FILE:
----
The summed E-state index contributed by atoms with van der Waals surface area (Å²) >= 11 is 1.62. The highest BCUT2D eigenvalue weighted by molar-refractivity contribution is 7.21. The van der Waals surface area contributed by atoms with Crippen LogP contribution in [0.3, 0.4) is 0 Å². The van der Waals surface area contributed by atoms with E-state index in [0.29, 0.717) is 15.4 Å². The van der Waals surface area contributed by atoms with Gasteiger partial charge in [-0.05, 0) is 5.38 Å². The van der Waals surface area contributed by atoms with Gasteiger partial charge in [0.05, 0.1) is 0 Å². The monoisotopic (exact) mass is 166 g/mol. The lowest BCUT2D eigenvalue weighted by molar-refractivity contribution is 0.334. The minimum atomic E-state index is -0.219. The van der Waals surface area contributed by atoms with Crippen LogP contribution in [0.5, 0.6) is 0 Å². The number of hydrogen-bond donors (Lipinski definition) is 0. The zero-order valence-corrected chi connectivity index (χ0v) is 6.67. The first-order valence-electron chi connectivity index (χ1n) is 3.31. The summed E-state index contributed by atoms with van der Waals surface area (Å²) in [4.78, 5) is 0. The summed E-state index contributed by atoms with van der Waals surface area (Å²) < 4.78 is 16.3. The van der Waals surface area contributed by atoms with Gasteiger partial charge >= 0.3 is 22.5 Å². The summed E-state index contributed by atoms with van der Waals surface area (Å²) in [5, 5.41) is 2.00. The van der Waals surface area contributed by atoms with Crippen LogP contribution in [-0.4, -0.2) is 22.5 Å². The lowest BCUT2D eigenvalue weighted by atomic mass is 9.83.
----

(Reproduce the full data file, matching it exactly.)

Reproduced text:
The summed E-state index contributed by atoms with van der Waals surface area (Å²) >= 11 is 1.62. The highest BCUT2D eigenvalue weighted by molar-refractivity contribution is 7.21. The van der Waals surface area contributed by atoms with Crippen LogP contribution in [0.3, 0.4) is 0 Å². The van der Waals surface area contributed by atoms with E-state index in [0.29, 0.717) is 15.4 Å². The van der Waals surface area contributed by atoms with Gasteiger partial charge in [-0.05, 0) is 5.38 Å². The van der Waals surface area contributed by atoms with Gasteiger partial charge in [0.05, 0.1) is 0 Å². The monoisotopic (exact) mass is 166 g/mol. The lowest BCUT2D eigenvalue weighted by molar-refractivity contribution is 0.334. The minimum atomic E-state index is -0.219. The van der Waals surface area contributed by atoms with Crippen LogP contribution in [0.5, 0.6) is 0 Å². The number of hydrogen-bond donors (Lipinski definition) is 0. The zero-order valence-corrected chi connectivity index (χ0v) is 6.67. The first-order valence-electron chi connectivity index (χ1n) is 3.31. The summed E-state index contributed by atoms with van der Waals surface area (Å²) in [4.78, 5) is 0. The summed E-state index contributed by atoms with van der Waals surface area (Å²) < 4.78 is 16.3. The van der Waals surface area contributed by atoms with Gasteiger partial charge >= 0.3 is 22.5 Å². The summed E-state index contributed by atoms with van der Waals surface area (Å²) in [5, 5.41) is 2.00. The van der Waals surface area contributed by atoms with Crippen LogP contribution in [-0.4, -0.2) is 22.5 Å². The lowest BCUT2D eigenvalue weighted by atomic mass is 9.83.